Engineered microchips with living human cells have the potential to accelerate drug development and replace animal testing, said Dr. Donald Ingber, the founding director of the Wyss Institute for Biologically Inspired Engineering at Harvard University.
The organ-on-a-chip technology could also enable the industry to rethink its business model, Ingber said in a webinar from the Boston-based startup Emulate. While critics routinely criticize the pharmaceutical industry for price gouging, the blockbuster business model’s demise has threatened many firms’ profitability in the sector. R&D costs are another pressure. “It costs over $3 billion to go from the bench to the clinic at this point,” said Dr. Donald Ingber, the founding director of the Wyss Institute for Biologically Inspired Engineering at Harvard University.
Animal studies are a related challenge for the industry. Not only are they “extremely slow,” and pose “major ethical issues,” they frequently don’t predict clinical responses. “We’re talking 70–90% failure rates based on what came out of animal predictions in various different areas,” Ingber said.
The Wyss Institute helped develop organs-on-chips — engineered microchips with living human cells to mimic organ functions — to address these hurdles. A decade ago, Wyss researchers developed a breathing lung on a chip. “We’re trying to create what I like to think of as living three-dimensional cross sections through a major functional unit that will provide a window on a molecular scale [to] living cells inside human tissues and organ structures,” Ingber said.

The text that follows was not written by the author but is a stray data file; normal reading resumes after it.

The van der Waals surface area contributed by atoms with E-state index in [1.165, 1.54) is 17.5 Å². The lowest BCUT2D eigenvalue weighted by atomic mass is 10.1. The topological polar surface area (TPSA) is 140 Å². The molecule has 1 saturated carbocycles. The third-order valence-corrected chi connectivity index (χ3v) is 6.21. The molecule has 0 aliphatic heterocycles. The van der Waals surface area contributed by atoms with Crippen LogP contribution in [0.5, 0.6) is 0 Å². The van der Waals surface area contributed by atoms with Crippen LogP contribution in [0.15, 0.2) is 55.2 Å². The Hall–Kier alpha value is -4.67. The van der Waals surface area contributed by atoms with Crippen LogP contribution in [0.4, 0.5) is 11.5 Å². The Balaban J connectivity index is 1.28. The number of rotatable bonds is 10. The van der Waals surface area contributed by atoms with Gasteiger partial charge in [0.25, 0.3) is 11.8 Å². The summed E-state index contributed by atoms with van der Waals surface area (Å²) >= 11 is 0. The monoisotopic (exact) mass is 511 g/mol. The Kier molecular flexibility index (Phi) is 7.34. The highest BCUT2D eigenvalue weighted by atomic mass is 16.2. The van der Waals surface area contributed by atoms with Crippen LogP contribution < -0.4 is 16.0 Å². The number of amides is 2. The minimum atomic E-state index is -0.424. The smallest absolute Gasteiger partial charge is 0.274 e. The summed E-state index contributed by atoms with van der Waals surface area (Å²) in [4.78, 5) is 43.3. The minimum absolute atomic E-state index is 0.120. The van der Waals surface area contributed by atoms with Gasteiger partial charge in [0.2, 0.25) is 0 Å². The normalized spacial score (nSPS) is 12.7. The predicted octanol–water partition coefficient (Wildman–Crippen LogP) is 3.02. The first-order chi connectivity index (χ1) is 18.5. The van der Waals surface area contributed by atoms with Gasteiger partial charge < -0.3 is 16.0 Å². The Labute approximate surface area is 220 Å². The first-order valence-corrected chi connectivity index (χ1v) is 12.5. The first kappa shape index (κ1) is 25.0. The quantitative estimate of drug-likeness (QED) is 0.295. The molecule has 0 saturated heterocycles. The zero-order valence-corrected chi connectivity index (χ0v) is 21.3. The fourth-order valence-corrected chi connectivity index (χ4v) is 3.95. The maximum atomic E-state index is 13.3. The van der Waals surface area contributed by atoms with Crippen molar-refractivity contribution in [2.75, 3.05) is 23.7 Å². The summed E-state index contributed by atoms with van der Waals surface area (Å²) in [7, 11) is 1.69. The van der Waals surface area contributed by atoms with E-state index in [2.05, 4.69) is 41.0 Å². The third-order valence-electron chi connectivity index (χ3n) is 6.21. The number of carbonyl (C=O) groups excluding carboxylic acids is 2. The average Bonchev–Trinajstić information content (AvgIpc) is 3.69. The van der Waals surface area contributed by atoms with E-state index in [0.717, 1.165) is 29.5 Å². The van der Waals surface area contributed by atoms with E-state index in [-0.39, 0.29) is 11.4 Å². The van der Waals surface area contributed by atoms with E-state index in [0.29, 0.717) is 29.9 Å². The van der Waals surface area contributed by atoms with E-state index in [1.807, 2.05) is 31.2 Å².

Emulate, a Wyss spinoff, is working on commercializing such organs-on-chips and corresponding disease models. For the lung chip, Wyss developed models for pulmonary edema, pulmonary thrombosis and drug toxicity. The latter has enabled researchers to mimic the toxicity of drugs that did not appear in animal trials. Wyss scientists have also used the technology to discover new therapeutic targets. A Phase 2 trial is underway related to the technology.
The respiratory models have grown more complex over time. Wyss researchers are using a lung airway chip for COVID-19 therapeutics discovery.
The researchers have also developed an intestine chip that can support a “complex living microbiome composed of hundreds of different types of bacteria,” Ingber said.
They have also created a bone-marrow chip.
A blood-brain barrier chip can help identify strategies to deliver drugs to the brain selectively. “But the ultimate goal is really to recapitulate human pathophysiology. Because this is where disease modeling is where animal models really fail, and to predict human responses to drugs using clinically relevant dose exposures.”